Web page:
Our May edition of the E-commerce Business Magazine takes a look at warranties and cyber risks.
Author: Farrah Motley, Solicitor of the Supreme Court of Queensland
Welcome to Our 1st Edition
Welcome to the first edition of our new publication, Ecommerce Business Magazine. We’re excited to have you join us.
You can download the .pdf version of Edition 1 of the Ecommerce Business Magazine here:
What Ecommerce Business Magazine is about
Put simply, we wanted to give Australian e-commerce businesses (of whatever size and whatever industry) a resource to learn and develop their knowledge of the law and commercial tactics to help their businesses thrive. 2021 is going to be as competitive as ever for eCommerce and it’s vital for eCommerce businesses to understand their rights
and obligations and deliver value for their customers.
Our Ecommerce Business Magazine offers an unparalleled insight into the legal and commercial imperatives of any eCommerce
This publication is written by Farrah Motley, a business lawyer with nearly a decade of working at the legal coal face of businesses.
Warranties can be an area of confusion for eCommerce businesses a warranty against defects; and consumer guarantees under the Australian Consumer Law (“ACL”).
There is an important difference between:
- a warranty against defects; and
- consumer guarantees under the Australian Consumer Law (“ACL”).
Warranties against defects
Warranties against defects are also known as “manufacturer’s warranties” or “express warranties”. Warranties against defects are generally expressed in relation to time or use (for instance, a car warranty may be for up to 20,000km or 2 years).
The warranty conditions will explain to customers what must be done in order to claim under the warranty. This may involve returning the product before the expiry of the warranty and emailing the seller’s warranty department.
Businesses do not have to give customers a warranty against defects; they are optional and give the business an opportunity to build trust in their brand and products.
If an eCommerce business does decide to pass on a manufacturer’s warranty to their customers, it is important to carefully mediate the relationship between the manufacturer and the customer.
Unlike a warranty against defects, consumer guarantees are not optional. No matter what a business puts in its terms and conditions, it cannot agree to exclude consumer guarantees.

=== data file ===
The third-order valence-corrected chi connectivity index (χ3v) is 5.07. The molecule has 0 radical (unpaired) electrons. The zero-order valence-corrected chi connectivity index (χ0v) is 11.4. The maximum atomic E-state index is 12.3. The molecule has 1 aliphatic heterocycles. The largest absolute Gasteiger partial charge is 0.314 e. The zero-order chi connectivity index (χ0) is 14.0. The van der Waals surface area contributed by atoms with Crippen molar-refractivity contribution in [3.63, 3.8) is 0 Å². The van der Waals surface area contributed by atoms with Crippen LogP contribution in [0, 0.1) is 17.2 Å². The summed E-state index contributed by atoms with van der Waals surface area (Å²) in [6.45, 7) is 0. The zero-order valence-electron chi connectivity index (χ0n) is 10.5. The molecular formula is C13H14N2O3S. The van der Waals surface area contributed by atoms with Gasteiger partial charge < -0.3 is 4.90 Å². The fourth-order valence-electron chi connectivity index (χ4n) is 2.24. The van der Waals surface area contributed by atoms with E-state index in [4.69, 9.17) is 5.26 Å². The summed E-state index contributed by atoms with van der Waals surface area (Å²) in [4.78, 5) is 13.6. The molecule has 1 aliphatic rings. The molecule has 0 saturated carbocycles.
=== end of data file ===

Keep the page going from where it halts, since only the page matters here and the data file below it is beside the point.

Consumer guarantees include guarantees as to the product being fit for purpose, the product is of acceptable quality and matches the description provided by the seller. Find out more.
Consumer guarantees apply between both the end-user and the manufacturer, as well as between an end-user and a seller; the customer can decide whether to seek a remedy against either or both of the manufacturer or seller. Both are responsible.
It’s important that eCommerce businesses do not mislead their customers about their rights or reject genuine and lawful defects claims. It’s also important not to accept every claim without investigation as this may have negative commercial impacts because of the high return rate.
If an eCommerce business does experience a high failure rate on a particular product; they should seek redress against the manufacturer or supplier.
Ecommerce Cyber Risks
Ecommerce businesses (and their customers) are susceptible to cyber risks.
Picture this – a customer makes a large purchase on your website and claims to have made a payment. Your eCommerce business does not receive the payment and the customer does not receive the products. It then transpires that your eCommerce website has been hacked.
Now you must either decide to supply the product(s) to your innocent customer (at a loss to your eCommerce business) or refuse to supply the product and risk a bad review and damage to your eCommerce business’ reputation.
Given the prevalence of cyber security issues in the eCommerce space and the inability to completely prevent cyberattacks, eCommerce businesses should consider taking out cyber insurance. That way, if you and/or your customer become the victim of a cyber-attack, you have the means to address the problem without the impact on your bottom line.
Third-party cyber security
While not an insurance policy, engaging a third party to monitor and alert you to cyber incidents occurring on your eCommerce platform and putting preventative measures in place, may enable you to quickly respond to issues and limit the number of impacted customers.
In the cyber risk space, prevention is the best path.
Educate your customers
Educating your eCommerce customers is another important way to prevent cyber security incidents. You may wish to consider providing some non-alarmist, friendly warnings on your website to ensure your customers are alert to unusual activity or requests.
Cyber incidents may involve the theft of personal information. If your eCommerce business does not take reasonable steps to protect the personal information of its customers, your business may be investigated by regulators and your business’ reputation may be significantly impacted.
If you have any questions relating to your eCommerce business’ legal rights and obligations, contact Farrah Motley, an Australian business lawyer.
Author: Farrah Motley | Legal Principal
PROSPER LAW – Australia’s Online Law Firm
M: 0422 721 121
A: Suite No. 99, Level 54, 111 Eagle Street, Brisbane, Queensland, Australia